post from Cornelia Gamlem and Barbara Mitchell:
they’ll agree that people issues are some of the most important ones they face
in their day-to-day routine. What can an organization do to assure they’ve got
great practices? The following are nine
essentials that must be in place to ensure success.
culture. Whether an
organization realizes it or not, it has a culture. Elements that define your
culture is leadership style, communication, the work environment – formal or
informal – and how mistakes are handled.
Culture sets the tone for everything you do and everything you stand
for. Leaders matter in any organization
because they are so visible. Be
conscious about the culture that you set for your organization. Manage it through your culture and your
actions and hire staff who will fit it.
staffing. A key success
factor for any organization is having the right people in the right jobs. Hire
for attitude and train for skill. Know your culture, have clearly written job
descriptions, and train your managers to interview so they can find people who
will be successful in their jobs and in your organization. Follow best
practices, such as checking references to be sure that you bring in the right
new employees. There is
a wonderful time between when you hire a new employee and when the person starts.
It’s an opportunity to reinforce how glad you are that they accepted your
offer. Have the hiring manager send a
welcoming letter or e-mail before they start. Be ready and carefully plan out
their first week. Meet with them, take
them to lunch, introduce them to co-workers, assign a co-worker to be their
mentor and have all of their resources (phone, computer, e-mail address) ready
engagement and retention. Engagement
and retention are inextricably linked.
Focus groups and stay-interviews can reveal why people want to come to
work every day. Build on those reasons
to encourage excitement about your organization. Don’t forget rewards and
recognitions programs. The most incredibly affective recognition strategy is
saying thank you – letting employees know you appreciate them. It costs nothing and can have a huge payoff.
Total rewards programs. Rewarding employees goes beyond wages.
It includes indirect compensation such as benefits, rewards and recognition,
and flexibility. Your total rewards package should link to your recruiting
strategy as well as your goals and objectives. These programs should be
compatible with your culture, appropriate for your workforce and industry, and
be fair and equitable both internally and externally. Communicate with your employees
and make sure they understand that their benefits and other indirect programs
that you offer are part of their overall compensation package. Take the time to educate your employees about
their benefits. They will be very
Employee development. Development helps employees to be
effective in their current jobs and prepare for future opportunities that help
the organization to grow. Training,
coaching and mentoring, and stretch assignments are just some of the ways to
develop employees. Development opportunities must align with the company’s
mission, goals and objectives, so use measurements, benchmarks and metrics to
assure they are. Giving your employees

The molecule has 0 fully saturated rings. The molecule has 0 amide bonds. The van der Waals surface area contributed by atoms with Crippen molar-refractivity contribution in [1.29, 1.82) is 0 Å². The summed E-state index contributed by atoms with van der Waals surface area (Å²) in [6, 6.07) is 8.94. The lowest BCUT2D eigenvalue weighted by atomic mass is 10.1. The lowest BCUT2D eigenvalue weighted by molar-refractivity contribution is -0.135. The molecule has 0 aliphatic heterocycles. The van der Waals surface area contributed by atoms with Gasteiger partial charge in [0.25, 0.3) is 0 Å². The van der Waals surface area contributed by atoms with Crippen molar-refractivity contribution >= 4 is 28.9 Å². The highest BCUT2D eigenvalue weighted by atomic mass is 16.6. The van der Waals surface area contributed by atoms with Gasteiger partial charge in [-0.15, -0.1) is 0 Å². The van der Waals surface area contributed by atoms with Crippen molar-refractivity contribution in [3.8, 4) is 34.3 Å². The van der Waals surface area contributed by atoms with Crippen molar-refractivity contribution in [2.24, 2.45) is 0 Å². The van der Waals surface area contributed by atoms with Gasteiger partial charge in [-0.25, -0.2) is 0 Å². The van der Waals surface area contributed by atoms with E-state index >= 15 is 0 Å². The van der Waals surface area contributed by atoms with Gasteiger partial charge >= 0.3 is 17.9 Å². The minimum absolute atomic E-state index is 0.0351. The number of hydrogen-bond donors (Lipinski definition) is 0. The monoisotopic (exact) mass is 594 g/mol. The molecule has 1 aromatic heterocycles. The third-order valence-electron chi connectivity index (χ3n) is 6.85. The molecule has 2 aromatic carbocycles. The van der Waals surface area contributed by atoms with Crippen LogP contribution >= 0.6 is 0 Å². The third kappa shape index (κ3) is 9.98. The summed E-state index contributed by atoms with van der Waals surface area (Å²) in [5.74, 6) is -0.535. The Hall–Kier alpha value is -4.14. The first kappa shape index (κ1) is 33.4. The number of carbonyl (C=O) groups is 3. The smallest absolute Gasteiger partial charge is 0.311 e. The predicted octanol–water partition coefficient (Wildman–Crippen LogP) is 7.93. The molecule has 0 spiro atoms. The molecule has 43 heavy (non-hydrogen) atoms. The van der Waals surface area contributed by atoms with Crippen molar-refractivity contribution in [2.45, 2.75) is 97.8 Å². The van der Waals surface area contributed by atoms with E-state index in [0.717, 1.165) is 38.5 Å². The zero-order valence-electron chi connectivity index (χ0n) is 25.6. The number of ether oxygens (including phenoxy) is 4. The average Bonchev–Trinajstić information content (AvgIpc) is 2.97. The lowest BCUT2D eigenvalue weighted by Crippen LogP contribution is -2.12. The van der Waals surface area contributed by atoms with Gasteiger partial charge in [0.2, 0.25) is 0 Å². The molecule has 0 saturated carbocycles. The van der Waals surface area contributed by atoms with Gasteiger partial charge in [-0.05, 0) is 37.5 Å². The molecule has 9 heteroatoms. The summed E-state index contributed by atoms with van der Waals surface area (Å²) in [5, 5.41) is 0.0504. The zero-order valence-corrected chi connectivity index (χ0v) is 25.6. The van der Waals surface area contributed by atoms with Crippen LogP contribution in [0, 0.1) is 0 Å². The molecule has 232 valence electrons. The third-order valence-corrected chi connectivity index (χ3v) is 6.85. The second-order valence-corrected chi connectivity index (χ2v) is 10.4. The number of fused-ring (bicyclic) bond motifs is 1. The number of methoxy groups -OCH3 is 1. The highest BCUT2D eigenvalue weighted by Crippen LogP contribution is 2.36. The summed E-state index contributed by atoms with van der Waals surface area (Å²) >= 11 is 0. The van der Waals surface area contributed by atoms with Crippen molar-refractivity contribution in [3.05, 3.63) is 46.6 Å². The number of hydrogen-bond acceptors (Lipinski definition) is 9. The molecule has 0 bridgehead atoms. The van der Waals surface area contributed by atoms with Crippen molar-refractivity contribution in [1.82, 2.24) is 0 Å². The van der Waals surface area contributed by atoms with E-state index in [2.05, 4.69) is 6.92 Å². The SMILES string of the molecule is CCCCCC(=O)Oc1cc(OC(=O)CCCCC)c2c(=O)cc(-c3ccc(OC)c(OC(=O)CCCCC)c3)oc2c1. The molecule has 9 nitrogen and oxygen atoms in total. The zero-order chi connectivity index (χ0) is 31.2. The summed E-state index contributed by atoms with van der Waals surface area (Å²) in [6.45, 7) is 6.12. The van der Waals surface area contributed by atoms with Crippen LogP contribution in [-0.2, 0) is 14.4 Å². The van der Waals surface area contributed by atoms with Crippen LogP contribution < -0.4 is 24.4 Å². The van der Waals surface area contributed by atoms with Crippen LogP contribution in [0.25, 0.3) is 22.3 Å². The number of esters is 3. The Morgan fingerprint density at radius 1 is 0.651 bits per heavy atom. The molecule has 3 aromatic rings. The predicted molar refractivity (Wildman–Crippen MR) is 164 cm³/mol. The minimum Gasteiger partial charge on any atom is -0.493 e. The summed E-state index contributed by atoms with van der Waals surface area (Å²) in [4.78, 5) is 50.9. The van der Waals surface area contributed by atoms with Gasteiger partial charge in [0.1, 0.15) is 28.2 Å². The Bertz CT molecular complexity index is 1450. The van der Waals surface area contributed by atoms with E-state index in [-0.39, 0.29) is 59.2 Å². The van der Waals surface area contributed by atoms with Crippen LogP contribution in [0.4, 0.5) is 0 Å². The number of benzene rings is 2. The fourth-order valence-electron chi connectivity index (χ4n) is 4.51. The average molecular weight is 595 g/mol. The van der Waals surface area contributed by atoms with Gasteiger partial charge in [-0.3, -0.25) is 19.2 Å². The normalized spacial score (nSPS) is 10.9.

the opportunity to grow and succeed is a good value proposition and will help
you to grow a successful company.
Performance reviews. Performance reviews are just a part of
performance management – an ongoing process of planning, continual monitoring
and frequent feedback. Managing
performance is crucial to employee motivation and feedback is an integral part.
Feedback lets employees know they are making a contribution and doing things
right. Make sure expectations are clear
and don’t assume your employee’s know them.
Performance reviews should focus on outcomes and results.
Positive employee relations. Policies communicate expectations and
create the framework for fair and respectful treatment. They assure consistency
in making decisions while recognizing that each situation is unique and
requires flexibility. Benchmark with other
companies in your community and industry to understand best practices, but develop
policies unique to the needs of your organization and your employees. Communicating with employees is critical to
positive employee relations. With
communication methods changing rapidly with technology and social media, it’s
important that you deliver messages in a method in which your employees like to
Ending the employment relationship. Even in a culture with positive employee
relations and frequent, open communication, employment relationships end. If the
company is initiating the termination, it’s important to be fair and
consistent. Consider how similar
situations were handled in the past.
Consider the individual’s tenure and history. Review your policies, but don’t forget to use
judgment. Keep other employees in
mind. Good performers want to work with
other good performers. After a layoff,
the employees who are still employed are also impacted, often being asked to
take on more work and responsibility.
Regardless of the reason for the termination, even voluntary
terminations, treat the employee with dignity and respect. Former employees may turn into future employees
or they may recommend others with great skills to meet your future talent
the authors: Cornelia
Gamlem and Barbara Mitchell are influencers to the HR & Business
Communities. They’ve taken their collective years as Human Resource
professionals and consultants and shared it in The
Big Book of HR. They’ve also written The
Essential Workplace Conflict Handbook and collaborate on a weekly blog,
Making People Matter. For more
information visit www.bigbookofhr.com.
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